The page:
By: James Orndorf
Photos: James Orndorf
The site was inhabited from roughly the 1000s to the abandonment, likely from catastrophic drought, around 1300 AD, with Mesa Verdans being the last inhabitants. With 50,000 annual visitors, Aztec Ruins is more visited than Chaco Canyon to the south, but far quieter than Colorado’s Mesa Verde to the north, with its 500,000 visitors per year.
Tucked under big shady cottonwood trees a mile from Aztec’s main strip, the Ruins site was first discovered in 1859, and named by people who believed, incorrectly, that the structures must have been built as part of Mexico’s Aztec civilization. Preservation of the site began in 1916, with the arrival of Earl Morris, backed by the American Natural History Museum. The site was declared a National Monument in 1923, and added to the National Register of Historic Places in 1966.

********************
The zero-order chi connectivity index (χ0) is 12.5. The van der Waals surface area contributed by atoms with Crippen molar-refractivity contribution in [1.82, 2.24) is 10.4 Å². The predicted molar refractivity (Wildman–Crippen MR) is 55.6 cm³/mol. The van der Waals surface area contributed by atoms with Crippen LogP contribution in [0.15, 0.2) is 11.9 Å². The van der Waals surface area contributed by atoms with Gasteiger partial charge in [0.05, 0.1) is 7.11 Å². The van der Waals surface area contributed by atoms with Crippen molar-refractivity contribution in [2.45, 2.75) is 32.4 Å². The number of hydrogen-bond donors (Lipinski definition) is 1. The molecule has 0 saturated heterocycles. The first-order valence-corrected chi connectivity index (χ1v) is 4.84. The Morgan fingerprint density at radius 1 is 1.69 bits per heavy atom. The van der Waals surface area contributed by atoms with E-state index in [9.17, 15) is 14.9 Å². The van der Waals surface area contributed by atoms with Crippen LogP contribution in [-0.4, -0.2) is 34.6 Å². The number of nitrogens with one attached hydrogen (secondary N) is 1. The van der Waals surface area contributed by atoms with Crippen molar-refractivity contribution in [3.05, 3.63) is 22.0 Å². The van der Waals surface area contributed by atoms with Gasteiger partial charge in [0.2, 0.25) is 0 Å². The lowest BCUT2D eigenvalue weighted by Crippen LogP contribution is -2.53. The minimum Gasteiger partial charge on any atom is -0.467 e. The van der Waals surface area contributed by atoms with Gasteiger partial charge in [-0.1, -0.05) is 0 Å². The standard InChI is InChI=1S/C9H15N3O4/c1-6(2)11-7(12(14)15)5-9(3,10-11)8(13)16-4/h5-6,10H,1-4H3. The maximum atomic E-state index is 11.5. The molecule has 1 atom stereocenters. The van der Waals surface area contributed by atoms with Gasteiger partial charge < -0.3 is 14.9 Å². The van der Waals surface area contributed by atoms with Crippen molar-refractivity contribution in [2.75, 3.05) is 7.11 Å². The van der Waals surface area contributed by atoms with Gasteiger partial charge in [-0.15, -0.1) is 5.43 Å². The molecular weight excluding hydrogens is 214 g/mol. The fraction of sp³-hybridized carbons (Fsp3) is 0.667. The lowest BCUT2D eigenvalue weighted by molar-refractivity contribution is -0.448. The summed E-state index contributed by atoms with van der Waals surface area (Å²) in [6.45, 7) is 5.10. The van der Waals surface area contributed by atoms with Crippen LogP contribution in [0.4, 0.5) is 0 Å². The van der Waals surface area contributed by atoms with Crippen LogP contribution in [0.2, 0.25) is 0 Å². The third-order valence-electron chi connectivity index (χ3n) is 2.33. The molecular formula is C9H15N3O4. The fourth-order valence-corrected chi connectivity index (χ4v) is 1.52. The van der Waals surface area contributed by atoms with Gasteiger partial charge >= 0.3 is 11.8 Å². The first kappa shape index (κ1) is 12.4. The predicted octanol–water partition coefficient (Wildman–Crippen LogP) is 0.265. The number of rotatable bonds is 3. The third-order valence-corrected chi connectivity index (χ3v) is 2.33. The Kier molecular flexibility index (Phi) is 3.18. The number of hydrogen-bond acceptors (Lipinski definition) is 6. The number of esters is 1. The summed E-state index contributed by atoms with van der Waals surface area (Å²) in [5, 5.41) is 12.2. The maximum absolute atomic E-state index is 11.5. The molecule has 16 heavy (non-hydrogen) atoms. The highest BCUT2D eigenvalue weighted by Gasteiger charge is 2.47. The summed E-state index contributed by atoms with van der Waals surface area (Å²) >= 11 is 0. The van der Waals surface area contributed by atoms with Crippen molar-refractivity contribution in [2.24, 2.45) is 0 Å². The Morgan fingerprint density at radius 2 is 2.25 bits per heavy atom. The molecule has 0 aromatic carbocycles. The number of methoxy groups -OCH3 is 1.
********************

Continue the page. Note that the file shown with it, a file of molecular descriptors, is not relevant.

Along with the Salmon Ruins, down the road in Bloomfield, the Aztec Ruins are considered an interconnected outlier of Chaco Canyon. Aztec Ruins are included in Chaco’s UNESCO World Heritage site designation.
Sitting on 27 acres, the main West ruins are a compact and easy to visit site boasting over 450 rooms and a unique hands-on experience with trails leading through the ruins themselves, ultimately leading in to the largest fully restored Kiva in the southwest.
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